NEW YORK (Reuters) - Vornado Realty Trust (VNO.N), facing criticism from investors over its lackluster share price, said it is mulling an array of options including selling its stake in Toys R Us, buying back shares, and even breaking up the real estate investment trust.
“Everything is on the table,” Chairman Steven Roth wrote in his annual letter to shareholders, which was filed with the U.S. Securities and Exchange Commission on Friday.
Vornado owns office buildings in New York and Washington, D.C., as well as retail property and has stakes in other companies. It also operates a fund business.
Its shares have lagged the benchmark Morgan Stanley REIT Index and its closest office real estate peers for the past three years.
Among the list of actions the company is considering is selling non-core assets such as Toys R Us, which Vornado owns with private equity firm KKR & Co LP (KKR.N) and Bain Capital. It also may reduce its enclosed-mall business and sell some of its strip centers. It also said it would consider splitting up the company.
“It’s what we have been expecting,” said Sandler O‘Neill analyst Alexander Goldfarb. “The stock has been an underperformer. It doesn’t have the same sparkle that it used to have. They want that limelight back, and they know they need to do something. People don’t want talk. They want action.”
In a note earlier this week, Goldfarb urged the company to break up into three segments: office, retail and its fund business. Collectively, those segments could be worth $90 a share, he said.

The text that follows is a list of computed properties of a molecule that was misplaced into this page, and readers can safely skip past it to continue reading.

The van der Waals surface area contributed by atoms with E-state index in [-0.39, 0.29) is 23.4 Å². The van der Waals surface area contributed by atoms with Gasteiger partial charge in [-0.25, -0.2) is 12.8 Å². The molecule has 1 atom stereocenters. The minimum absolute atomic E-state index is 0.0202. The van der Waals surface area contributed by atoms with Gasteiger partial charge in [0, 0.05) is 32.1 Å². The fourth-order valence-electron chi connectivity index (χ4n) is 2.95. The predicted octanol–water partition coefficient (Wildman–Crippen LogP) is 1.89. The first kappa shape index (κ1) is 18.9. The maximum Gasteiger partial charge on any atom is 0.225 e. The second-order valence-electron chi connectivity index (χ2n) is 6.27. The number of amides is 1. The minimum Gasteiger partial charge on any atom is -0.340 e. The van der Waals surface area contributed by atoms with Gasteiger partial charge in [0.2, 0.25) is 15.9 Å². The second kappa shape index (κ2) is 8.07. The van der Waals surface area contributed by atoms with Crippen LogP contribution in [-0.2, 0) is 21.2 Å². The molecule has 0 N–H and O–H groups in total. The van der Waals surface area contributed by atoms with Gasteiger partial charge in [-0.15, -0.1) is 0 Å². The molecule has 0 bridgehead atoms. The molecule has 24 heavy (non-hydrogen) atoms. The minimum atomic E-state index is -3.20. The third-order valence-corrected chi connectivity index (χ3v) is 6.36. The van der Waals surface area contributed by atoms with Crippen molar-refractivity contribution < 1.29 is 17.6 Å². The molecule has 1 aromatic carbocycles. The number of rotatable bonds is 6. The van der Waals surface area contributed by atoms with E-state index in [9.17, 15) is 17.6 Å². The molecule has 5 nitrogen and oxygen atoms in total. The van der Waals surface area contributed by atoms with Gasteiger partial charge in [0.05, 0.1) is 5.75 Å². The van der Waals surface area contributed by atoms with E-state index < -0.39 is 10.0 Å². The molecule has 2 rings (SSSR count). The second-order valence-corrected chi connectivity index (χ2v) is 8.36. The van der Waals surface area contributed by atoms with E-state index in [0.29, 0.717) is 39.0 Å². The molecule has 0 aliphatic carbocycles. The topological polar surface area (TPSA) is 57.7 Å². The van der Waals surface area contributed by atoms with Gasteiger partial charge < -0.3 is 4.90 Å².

However, Roth said Vornado will “hold for now” its 23.4 million shares in department store JC Penney Co Inc (JCP.N) “to reap the benefit of the company’s transformation,” under its new leadership, which includes Chief Executive Ron Johnson, who created Apple Inc’s (AAPL.O) retail business.
In thin trade after hours, Vornado shares inched up 0.28 percent to $80.16 from its close of $79.94 on the New York Stock Exchange.
In what may seem like a small step, Vornado will break from its long-time tradition of not holding quarterly conference calls. It will hold its first quarterly conference call starting with in the second quarter, Roth said in his annual letter.
New Jersey-based Vornado also will continue to sell some of the office and showrooms in its 5.7 million square-foot Mart business.
“We did try to sell this business as a single division,” Ross wrote. “We came close with one buyer, but no cigar.”
However, it would retain, for now, the 3.5 million square-foot Chicago Merchandise Mart, he said.
Reporting by Ilaina Jonas; Editing by Tim Dobbyn and Lisa Shumaker